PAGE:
Either way I feel quite bleak about the future of these roles. Not only do we now have the situation where it is unlikely that a couple can afford to have one partner at home full time, or even part-time, by choice; also we are faced with people working for longer as pensions contract. Whereas I once thought I would retire at 60, still vigorous and able to volunteer whole-heartedly, now I will have to work for longer and be less fit when I do retire. And that’s assuming I ever get that far, given that my father died in his sixties while still working to support the family.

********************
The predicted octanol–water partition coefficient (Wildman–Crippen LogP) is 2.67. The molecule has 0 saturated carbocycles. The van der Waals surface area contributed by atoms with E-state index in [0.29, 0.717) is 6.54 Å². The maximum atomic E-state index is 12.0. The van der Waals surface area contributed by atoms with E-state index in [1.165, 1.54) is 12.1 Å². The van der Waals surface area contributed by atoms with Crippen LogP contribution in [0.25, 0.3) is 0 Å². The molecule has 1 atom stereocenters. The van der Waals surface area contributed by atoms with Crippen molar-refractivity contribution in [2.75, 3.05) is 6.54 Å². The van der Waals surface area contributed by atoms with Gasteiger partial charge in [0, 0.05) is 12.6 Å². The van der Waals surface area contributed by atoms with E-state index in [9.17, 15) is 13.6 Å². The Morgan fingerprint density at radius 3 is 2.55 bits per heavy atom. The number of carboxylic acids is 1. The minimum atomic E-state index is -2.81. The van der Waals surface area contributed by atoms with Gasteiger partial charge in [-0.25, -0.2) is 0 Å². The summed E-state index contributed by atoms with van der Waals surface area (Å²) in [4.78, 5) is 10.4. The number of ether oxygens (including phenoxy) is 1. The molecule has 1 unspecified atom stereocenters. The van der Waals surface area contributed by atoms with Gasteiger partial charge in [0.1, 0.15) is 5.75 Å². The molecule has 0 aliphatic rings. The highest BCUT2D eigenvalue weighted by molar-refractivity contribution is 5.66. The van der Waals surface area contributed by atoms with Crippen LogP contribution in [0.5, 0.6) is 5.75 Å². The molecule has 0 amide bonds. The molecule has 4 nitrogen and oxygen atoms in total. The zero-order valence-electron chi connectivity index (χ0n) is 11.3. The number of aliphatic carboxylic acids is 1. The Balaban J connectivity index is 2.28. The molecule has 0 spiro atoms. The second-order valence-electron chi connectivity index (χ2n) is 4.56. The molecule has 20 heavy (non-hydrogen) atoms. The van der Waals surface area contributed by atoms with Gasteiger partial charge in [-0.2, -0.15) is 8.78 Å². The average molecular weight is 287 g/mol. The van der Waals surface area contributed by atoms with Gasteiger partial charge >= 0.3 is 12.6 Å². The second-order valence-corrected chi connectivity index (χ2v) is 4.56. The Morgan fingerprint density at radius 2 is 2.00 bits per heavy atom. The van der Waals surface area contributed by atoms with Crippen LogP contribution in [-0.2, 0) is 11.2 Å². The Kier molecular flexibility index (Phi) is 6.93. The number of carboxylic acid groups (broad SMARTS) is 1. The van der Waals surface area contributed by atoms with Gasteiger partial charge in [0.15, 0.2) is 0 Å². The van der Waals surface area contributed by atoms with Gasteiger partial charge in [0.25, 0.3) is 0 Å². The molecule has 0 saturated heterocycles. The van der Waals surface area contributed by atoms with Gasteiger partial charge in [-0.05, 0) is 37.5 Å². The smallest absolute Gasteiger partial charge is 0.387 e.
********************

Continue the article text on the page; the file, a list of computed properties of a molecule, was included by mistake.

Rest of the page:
In fact, “bleak” barely scratches the surface. Perhaps I chose the wrong B word for this post.

So let’s Brighten up and count some Blessings!

  • It is likely I will live longer and be healthier than previous generations.
  • I should be able to retire by 70, leaving me a good 20 years of voluntary happiness ahead (based on Prue).
  • If the worst problem I have to face is how much time I can give to meeting, then I am pretty fortunate.
  • If no one clerks the meeting, I suspect no one will die. Or even be maimed. Or possibly, whisper it, even notice.

While none of this addresses the underlying problem facing our and other societies and groups, I think today I’ll let the world manage without me. It will sort itself out or it will not; I will do what I can and not what I can’t, and hope for the wisdom to know which is which.

Looks like I may have to move on to C for Catastrophising (and why I really should stop) in the next post.